During my recent exploration into Thailand’s vast car culture, I set out to try and discover some local garages hidden away in the concrete jungle of Bangkok.
With this in mind, when Supornsak Ake Martjamroonkul of Hedgehog Tuning & Motorsports invited me to visit a BMW specialty shop where his project race car was being worked on, I was more than excited for what lay ahead.
The next day I found myself deep in the heart of Bangkok and standing outside a warehouse-like shop right smack-bang in the middle of a residential block under redevelopment. This is Lek-A-Arm, owned and operated by ‘Uncle’ Lek.
Before entering, I wondered how similar Uncle Lek’s workshop would be to some of the outfits I have visited in Japan. I suspected that it would be larger than your average Japanese shop, and that was obviously correct looking at the building, but beyond that assumption I really didn’t know what to expect.
Taking my first look around, one thing was immediately reminiscent of many workshops in Japan: parts and tools scattered everywhere.
Everything from bumpers to full exhaust systems hung from the rafters or laid piled up along the sides of the building waiting to be put back into service.
To an outsider, this might look like total unorganization, yet the Lek-A-Arm staff knew exactly where every spare part or spanner hid among the piles.
With the shop having been around for almost 40 years, and even more years under his own belt as a mechanic, Uncle Lek is well known in Thailand as BMW specialist, and as such works on a wide variety of projects.
From run-of-the-mill 3 Series road cars to race cars such as this AC Schnitzer wide-body 2002, Lek-A-Arm does it all.
On the subject of 2002s, there was another one in the shop in the process of being restored. I’m not sure if this car was a race car in its former life or it’s a new race car build that’s just taking a long time to complete, but before Uncle Lek brought it into the shop and began reviving it, it had been abandoned and left to rot in a ditch.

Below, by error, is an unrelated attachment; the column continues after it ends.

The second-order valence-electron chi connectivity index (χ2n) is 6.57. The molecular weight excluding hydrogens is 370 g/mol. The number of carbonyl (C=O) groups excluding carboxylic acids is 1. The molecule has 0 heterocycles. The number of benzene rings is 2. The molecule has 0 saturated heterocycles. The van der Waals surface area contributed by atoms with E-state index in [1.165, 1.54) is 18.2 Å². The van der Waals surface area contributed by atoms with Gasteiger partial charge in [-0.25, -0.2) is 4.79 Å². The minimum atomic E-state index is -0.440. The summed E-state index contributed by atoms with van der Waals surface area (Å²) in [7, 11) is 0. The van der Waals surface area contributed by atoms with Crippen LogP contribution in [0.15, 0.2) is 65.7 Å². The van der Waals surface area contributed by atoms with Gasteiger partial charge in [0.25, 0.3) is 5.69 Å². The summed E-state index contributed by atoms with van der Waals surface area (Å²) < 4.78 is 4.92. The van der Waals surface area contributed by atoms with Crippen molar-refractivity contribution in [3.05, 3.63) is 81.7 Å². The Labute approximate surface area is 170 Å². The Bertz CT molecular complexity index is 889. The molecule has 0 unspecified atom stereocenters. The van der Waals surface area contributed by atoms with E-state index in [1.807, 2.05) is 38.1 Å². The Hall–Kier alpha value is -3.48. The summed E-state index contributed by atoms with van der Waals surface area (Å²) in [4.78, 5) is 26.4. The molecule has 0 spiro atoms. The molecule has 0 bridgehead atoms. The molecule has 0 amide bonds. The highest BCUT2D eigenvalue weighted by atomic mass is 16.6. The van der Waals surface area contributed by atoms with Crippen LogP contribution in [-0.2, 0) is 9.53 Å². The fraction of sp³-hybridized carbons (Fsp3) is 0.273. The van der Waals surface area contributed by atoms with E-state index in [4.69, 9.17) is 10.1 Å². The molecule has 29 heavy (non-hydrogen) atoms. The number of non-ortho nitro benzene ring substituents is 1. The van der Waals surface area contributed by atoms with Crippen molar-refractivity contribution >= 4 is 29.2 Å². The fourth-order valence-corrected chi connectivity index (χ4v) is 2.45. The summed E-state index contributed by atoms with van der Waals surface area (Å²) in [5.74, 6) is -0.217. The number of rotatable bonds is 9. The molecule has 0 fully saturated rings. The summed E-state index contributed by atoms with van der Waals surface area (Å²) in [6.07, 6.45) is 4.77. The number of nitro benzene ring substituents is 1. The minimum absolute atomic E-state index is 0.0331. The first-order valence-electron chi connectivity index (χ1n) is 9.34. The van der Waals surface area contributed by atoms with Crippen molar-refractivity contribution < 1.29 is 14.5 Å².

The car has retained its original M10 engine, but has been fully rebuilt for racing.
This E36 was another project destined for the race track, but a change in regulations for the class Uncle Lek planned to compete with it in has put the brakes on the build. Hopefully it’ll still get to see the circuit one day.
I’m sure by now that many of you guys have figured out that Uncle Lek is no ordinary BMW mechanic. His roots are in racing, but they actually go much further than that.
Uncle Lek’s passion for BMWs led to an official relationship and building BMW Thailand’s Group 5 race cars. Nowadays, his private work area at the back of the shop is like a museum of parts from that golden era.
Similar to the main workshop area, the little office resembles a chaotic labyrinth that only Uncle Lek can make heads or tails of. Crankshafts, buckets filled with valves and springs, carburetors, pistons – basically everything you’d possibly need to build an engine can be found in here.
An original Group 5 E21 engine developed by Schnitzer sits in the middle of the room.
Uncle Lek also helped BMW Thailand with latter touring car efforts, and in a throwback to that era, an original BMW M3 S14 engine sits on his workbench.
Trophies of Uncle Lek’s son’s accomplishments in Thailand’s Super Car racing series line the walls; racing is in the blood it seems. Visiting Lek-A-Arm reminded me why I love shop tours; sometimes there is so much history to uncover.
Unsurprisingly, I spent quite a few hours in the company of Uncle Lek, and during that time there was one race car in the making that I couldn’t leave without taking a closer look at. Surprisingly though, it wasn’t a BMW. Stay tuned for the spotlight coming up soon…
The Cutting Room Floor